Rosenfeld has made seminal contributions to advancing a method for detecting cancer DNA in the blood to applicability in cancer medicine.
The Meyenburg-Award will be presented at a symposium held at the German Cancer Research Center (DKFZ). DNA from all cell types of the body continuously circulates in our blood.
When a person has cancer, fragments of tumor cell DNA are also amongst them. Since cancer cells often exhibit typical genetic alterations, one can differentiate cancer DNA from genetic material of healthy cells.
Nitzan Rosenfeld’s work has been instrumental in advancing the detection of tumor DNA in blood samplesChristof von Kalle
Detecting cancer DNA in blood samples, a method known as liquid biopsy, opens a host of new possibilities for physicians. Nitzan Rosenfeld, a physicist by education, has made pioneering accomplishments in this field. One milliliter of blood contains about 10,000 floating DNA molecules from healthy cells and only a few dozens from cancer cells. Rosenfeld has developed techniques to amplify, sequence and identify cancer DNA fragments even if only traces of them are found.
Physicians will be able to use these methods in order to track whether the tumor responds to therapy. Since liquid biopsy can be repeated without problems at monthly intervals, the non-invasive method can also be used to monitor whether a tumor has returned after initial treatment. Optimistic medical experts even expect that in the future it will be possible to detect cancer using blood sample tests alone.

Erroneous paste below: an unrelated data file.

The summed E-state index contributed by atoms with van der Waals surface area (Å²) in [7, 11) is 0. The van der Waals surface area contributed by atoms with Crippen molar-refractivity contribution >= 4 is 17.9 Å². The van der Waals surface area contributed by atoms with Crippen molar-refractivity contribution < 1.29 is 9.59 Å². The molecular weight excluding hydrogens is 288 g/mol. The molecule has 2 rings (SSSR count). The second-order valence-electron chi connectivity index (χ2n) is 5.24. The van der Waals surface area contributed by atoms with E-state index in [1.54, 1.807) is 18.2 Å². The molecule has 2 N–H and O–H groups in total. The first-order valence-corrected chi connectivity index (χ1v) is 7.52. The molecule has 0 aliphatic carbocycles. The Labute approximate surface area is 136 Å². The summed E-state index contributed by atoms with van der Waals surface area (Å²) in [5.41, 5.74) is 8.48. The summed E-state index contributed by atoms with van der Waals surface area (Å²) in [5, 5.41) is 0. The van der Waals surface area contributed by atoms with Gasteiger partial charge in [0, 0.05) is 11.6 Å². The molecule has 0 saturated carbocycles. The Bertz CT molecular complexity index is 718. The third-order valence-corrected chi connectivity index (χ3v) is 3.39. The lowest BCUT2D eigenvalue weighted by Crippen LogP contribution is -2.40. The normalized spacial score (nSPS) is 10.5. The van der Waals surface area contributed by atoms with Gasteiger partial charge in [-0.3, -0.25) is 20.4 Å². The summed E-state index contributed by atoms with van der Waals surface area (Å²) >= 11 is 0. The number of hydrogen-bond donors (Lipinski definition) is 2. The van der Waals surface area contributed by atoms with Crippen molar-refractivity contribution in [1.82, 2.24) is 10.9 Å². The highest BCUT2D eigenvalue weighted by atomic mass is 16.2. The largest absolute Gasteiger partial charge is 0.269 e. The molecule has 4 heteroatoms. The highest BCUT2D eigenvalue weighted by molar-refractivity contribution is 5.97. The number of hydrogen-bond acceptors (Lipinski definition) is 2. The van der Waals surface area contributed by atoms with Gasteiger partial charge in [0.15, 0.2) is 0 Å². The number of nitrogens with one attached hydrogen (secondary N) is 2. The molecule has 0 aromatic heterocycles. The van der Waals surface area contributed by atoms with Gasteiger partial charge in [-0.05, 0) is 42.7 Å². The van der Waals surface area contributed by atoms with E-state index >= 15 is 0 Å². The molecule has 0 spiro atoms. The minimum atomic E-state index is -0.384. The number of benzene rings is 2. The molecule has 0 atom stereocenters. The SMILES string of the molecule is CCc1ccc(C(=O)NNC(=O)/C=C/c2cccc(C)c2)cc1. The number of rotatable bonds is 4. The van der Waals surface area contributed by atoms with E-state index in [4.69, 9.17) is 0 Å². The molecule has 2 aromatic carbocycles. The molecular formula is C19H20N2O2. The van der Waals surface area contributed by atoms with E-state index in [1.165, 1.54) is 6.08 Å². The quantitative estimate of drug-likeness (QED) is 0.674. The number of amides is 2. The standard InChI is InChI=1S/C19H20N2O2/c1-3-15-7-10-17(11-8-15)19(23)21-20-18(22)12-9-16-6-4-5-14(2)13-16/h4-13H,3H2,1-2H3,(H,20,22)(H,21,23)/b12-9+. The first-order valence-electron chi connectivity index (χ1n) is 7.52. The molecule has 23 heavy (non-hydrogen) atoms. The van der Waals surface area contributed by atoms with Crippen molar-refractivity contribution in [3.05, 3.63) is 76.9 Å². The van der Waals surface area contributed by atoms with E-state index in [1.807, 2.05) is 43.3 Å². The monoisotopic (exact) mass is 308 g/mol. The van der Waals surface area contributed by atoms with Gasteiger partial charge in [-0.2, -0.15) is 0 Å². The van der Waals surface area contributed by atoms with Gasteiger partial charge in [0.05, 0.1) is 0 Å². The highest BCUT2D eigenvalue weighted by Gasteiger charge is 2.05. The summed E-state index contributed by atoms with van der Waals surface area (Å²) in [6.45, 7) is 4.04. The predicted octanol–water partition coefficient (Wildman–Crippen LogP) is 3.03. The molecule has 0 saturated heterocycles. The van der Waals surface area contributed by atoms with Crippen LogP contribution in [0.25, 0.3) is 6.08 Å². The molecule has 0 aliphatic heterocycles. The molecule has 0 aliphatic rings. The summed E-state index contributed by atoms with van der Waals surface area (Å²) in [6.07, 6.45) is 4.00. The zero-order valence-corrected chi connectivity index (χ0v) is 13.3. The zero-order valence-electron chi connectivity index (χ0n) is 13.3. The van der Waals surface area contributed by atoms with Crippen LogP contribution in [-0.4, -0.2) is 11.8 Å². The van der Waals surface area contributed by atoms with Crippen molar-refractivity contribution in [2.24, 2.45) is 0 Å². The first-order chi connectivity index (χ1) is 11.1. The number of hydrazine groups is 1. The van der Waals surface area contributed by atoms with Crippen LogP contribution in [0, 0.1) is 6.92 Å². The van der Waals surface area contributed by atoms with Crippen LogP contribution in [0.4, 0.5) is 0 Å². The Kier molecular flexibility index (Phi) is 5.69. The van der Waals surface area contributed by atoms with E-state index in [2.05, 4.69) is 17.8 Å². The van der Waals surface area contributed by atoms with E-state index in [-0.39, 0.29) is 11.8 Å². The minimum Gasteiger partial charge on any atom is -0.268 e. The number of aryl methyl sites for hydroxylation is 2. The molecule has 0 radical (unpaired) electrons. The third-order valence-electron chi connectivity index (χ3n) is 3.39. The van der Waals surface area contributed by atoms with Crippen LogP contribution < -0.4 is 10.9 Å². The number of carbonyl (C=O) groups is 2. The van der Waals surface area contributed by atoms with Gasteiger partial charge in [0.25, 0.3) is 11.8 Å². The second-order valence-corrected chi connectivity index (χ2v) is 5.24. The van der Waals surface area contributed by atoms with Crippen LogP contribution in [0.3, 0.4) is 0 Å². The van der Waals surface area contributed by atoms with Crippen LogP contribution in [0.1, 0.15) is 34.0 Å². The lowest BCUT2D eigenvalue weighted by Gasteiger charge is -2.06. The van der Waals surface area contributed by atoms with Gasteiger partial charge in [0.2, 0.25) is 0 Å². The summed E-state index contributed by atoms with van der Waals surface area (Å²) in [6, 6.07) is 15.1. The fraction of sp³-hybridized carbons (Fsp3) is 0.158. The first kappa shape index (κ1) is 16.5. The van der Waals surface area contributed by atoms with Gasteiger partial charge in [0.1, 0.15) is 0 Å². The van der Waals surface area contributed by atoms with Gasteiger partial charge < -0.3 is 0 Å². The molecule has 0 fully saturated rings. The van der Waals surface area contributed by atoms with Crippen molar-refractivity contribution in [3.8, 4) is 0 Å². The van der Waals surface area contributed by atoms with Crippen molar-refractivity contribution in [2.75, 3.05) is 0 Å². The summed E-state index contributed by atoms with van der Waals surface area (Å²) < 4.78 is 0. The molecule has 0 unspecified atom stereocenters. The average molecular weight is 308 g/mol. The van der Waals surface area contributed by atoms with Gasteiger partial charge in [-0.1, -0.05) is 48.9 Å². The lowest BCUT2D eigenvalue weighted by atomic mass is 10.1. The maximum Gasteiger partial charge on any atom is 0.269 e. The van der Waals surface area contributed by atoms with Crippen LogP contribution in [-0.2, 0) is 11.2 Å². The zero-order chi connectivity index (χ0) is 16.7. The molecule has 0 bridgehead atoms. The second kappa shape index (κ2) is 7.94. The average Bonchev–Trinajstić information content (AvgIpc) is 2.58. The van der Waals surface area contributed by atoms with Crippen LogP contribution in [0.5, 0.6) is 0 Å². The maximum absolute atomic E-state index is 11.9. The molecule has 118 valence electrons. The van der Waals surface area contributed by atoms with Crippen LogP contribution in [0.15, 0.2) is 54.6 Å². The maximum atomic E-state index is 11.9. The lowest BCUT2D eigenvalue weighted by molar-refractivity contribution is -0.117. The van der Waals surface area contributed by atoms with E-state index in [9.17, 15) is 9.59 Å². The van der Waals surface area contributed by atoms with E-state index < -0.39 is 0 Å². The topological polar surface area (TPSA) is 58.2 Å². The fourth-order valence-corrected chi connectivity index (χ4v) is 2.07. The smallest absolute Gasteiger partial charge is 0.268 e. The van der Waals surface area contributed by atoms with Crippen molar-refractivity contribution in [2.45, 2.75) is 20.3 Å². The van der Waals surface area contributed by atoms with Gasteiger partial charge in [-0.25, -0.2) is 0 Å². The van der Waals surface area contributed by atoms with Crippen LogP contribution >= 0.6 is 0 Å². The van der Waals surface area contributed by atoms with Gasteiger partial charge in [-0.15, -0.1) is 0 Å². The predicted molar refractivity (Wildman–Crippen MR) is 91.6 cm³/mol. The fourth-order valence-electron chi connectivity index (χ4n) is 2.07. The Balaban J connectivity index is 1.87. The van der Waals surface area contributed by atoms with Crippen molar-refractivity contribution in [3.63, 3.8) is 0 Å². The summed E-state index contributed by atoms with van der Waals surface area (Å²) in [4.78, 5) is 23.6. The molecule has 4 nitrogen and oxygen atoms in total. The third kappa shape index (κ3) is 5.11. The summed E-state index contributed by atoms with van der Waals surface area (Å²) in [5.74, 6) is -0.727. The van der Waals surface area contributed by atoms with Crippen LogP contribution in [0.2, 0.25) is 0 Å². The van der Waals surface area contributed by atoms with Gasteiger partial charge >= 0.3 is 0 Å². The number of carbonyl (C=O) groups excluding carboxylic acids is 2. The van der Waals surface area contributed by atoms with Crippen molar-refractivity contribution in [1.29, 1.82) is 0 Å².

“Nitzan Rosenfeld’s work has been instrumental in advancing the detection of tumor DNA in blood samples from an experimental technique to a method opening a multitude of new options in cancer medicine,” says Christof von Kalle, who is a board member of the Meyenburg Foundation. He continues: “For many common cancer types, colleagues could already show in large studies what liquid biopsy can do. For example, a recurrence of bowel cancer could be detected based on a rise in cancer DNA in patient blood ten months earlier than by medical imaging. In lung cancer cases, colleagues were able to show how therapy resistance develops.”
Source: German Cancer Research Center